The Law Office of Lisa A. Vance, P.C.

The Path to Your Piece of Mind
Divorce and Family Law Matters

We are now accepting clients statewide in Texas.


As the situation with COVID-19 continues to develop and evolve, the safety, health and well-being of our clients and our team is extremely important to us. We are watching for the guidance of the Centers for Disease Control and international medical experts to learn how we can best manage our facility and our clients.

We would like to reassure you that The Law Office of Lisa A. Vance, P.C. will continue to be available to provide services to all of our clients.

Our lawyers and paralegals are working in the office and electronically, although most of us are working from home. Below is a list of FAQs regarding our response and commitment to you during COVID-19.

Can I even have a consultation with my lawyer remotely?

Yes, The Office of Lisa A. Vance, P.C. has a comprehensive remote working capability and all of our lawyers and paralegals are equipped to work securely from home.

Will my lawyer be available to answer questions and work on my case?

Yes, your legal matters will continue to receive our attention. You can email, call, or videoconference with your lawyer during this time.

We also have multiple videoconferencing options; please contact your attorney for the platform that works best for you

How are court hearings and appointments affected?

Court in Bexar County are now conducted by Zoom Please see our blog article Court via Zoom: It’s Actually, Really Court (and Here’s How It Works)

Can I consult with a lawyer about a new family law or divorce matter?

Yes, we have office staff working in house and remotely to ensure continuity in our business. For information about a family law or divorce matter, please call our office or complete the Request a Consultation Form.

Your family law matters remain our top concern and we are not going to permit this pandemic to take priority over your needs. We will remain confident, alert and prepared.

We wish you and your family well as we work through this difficult situation together.

With warm regards,
Lisa A Vance



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Prenuptial agreements lessen pain of divorce

| Feb 6, 2014 | Family Law |

Texas couples in the throes of strong mutual attraction are rarely thinking about the possible end of their relationship. In fact, just the opposite is true if they are planning for a happy future together by virtue of marriage. Some marriages end in divorce, however, and the change symbolizes a good thing and a fresh start.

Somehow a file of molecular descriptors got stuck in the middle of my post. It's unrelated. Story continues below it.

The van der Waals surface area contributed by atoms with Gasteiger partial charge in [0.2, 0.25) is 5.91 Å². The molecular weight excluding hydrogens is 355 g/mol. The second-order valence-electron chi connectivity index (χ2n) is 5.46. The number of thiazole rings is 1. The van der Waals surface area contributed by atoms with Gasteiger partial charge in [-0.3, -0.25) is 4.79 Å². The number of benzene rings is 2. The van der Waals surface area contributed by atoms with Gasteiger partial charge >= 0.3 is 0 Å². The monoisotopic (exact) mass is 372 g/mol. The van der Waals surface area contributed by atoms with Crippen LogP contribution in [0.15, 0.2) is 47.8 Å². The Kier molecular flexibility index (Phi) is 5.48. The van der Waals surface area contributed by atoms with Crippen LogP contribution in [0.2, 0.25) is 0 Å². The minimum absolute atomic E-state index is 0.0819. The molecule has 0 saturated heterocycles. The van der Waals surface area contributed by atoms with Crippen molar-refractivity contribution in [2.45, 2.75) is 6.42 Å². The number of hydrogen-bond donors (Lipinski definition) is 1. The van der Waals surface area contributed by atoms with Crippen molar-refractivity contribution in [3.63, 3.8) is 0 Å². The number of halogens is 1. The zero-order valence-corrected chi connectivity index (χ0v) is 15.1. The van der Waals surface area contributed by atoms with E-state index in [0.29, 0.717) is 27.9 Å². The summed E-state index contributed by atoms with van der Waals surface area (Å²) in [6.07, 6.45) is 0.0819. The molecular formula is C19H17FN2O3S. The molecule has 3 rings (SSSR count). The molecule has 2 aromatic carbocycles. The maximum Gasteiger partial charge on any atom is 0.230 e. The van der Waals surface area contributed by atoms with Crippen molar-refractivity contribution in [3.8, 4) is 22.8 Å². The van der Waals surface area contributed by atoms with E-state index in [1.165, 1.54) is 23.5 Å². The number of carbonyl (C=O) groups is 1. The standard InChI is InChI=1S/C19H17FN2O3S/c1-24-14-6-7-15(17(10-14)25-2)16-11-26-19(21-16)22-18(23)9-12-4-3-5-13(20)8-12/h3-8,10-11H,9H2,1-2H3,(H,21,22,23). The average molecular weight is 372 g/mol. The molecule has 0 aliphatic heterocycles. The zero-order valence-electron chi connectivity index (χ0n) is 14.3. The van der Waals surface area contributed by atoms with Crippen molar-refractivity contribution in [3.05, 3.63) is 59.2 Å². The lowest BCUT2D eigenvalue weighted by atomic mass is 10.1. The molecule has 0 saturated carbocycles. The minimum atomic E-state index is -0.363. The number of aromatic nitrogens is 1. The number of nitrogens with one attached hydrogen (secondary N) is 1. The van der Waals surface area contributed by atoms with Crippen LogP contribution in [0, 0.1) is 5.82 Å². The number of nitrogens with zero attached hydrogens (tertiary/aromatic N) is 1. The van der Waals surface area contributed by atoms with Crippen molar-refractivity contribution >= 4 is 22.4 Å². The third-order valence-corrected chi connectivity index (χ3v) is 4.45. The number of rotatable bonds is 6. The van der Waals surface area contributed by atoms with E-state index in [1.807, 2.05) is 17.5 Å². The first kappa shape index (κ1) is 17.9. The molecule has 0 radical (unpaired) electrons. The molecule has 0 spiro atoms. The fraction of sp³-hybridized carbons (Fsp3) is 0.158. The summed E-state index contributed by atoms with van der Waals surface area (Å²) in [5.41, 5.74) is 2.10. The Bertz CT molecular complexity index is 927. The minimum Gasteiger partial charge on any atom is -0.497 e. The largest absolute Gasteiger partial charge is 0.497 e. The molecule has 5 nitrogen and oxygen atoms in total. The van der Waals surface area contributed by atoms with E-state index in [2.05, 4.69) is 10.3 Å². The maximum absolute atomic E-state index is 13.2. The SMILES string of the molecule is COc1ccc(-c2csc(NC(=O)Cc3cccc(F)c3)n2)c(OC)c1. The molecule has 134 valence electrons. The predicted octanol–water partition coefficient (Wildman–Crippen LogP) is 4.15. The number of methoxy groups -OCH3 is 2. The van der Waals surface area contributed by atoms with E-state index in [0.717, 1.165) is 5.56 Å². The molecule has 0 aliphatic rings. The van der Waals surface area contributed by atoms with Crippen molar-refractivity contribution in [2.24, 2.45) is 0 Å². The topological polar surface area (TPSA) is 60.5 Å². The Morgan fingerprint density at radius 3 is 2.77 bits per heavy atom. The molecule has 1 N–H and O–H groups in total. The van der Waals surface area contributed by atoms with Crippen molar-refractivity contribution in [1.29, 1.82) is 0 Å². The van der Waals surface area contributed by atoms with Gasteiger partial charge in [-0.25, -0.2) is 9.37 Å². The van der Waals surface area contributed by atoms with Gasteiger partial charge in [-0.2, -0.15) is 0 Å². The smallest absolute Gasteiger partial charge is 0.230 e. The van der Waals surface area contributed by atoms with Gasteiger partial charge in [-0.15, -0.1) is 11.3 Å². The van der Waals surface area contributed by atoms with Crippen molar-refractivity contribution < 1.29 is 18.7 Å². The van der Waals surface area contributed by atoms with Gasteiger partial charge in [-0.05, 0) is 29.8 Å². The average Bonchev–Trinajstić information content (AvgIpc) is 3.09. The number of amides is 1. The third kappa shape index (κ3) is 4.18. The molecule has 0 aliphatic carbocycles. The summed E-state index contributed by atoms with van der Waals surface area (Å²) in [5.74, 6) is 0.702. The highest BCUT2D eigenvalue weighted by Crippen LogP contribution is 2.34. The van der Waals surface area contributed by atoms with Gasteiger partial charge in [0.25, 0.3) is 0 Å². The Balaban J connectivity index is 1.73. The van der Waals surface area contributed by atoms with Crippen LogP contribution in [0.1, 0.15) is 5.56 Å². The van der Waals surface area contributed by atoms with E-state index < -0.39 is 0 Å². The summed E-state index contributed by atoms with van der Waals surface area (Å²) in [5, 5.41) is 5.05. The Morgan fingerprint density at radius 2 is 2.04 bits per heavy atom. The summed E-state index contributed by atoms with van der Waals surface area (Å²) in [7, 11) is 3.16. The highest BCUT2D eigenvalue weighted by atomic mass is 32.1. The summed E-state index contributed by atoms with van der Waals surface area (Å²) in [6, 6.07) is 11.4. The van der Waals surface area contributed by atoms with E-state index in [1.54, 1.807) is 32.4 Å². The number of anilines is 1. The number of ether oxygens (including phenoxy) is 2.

Sadly, many marriages end acrimoniously, leading to protracted and bitter court battles. However, most post-marriage legal wrangles are rendered unnecessary provided the couple signed a prenuptial agreement prior to exchanging wedding vows.

Simply put, a prenuptial agreement is a written contract containing the terms of separation should a couple desire to terminate their marriage. In drawing up a prenuptial agreement, a couple defines the particulars of who will get what and who will be responsible for what when the partnership is officially dissolved. Ownership of assets, debts, businesses and real estate holdings all should be defined in the agreement.

Not every contingency can be covered in a prenuptial agreement. Child support and child custody matters are not part of prenuptial agreements, nor are behavioral issues included, be they minor, like smoking or even serious, like infidelity.

A couple’s understanding of their state’s laws is of serious concern regarding the creation of a prenuptial agreement. Texas is one of many states utilizing the Uniform Premarital Agreement Act. To find out what the UPAA is and does, Texans should seek advisement from professionals well-versed in its stipulations.

A divorce can sometimes be a painful and costly ordeal. A prenuptial agreement can spare both parties much unwanted and unneeded conflict. Setting expectations ahead of time will allow the individuals a cleaner disengagement and an easier beginning to their new lives. A skilled attorney can help proactively ensure that a prenuptial agreement is upheld or reexamined if it was written unfairly or incorrectly.

Source: The Huffington Post, “Unpacking Prenuptial Agreements,” Caroline Choi, Jan. 31, 2014

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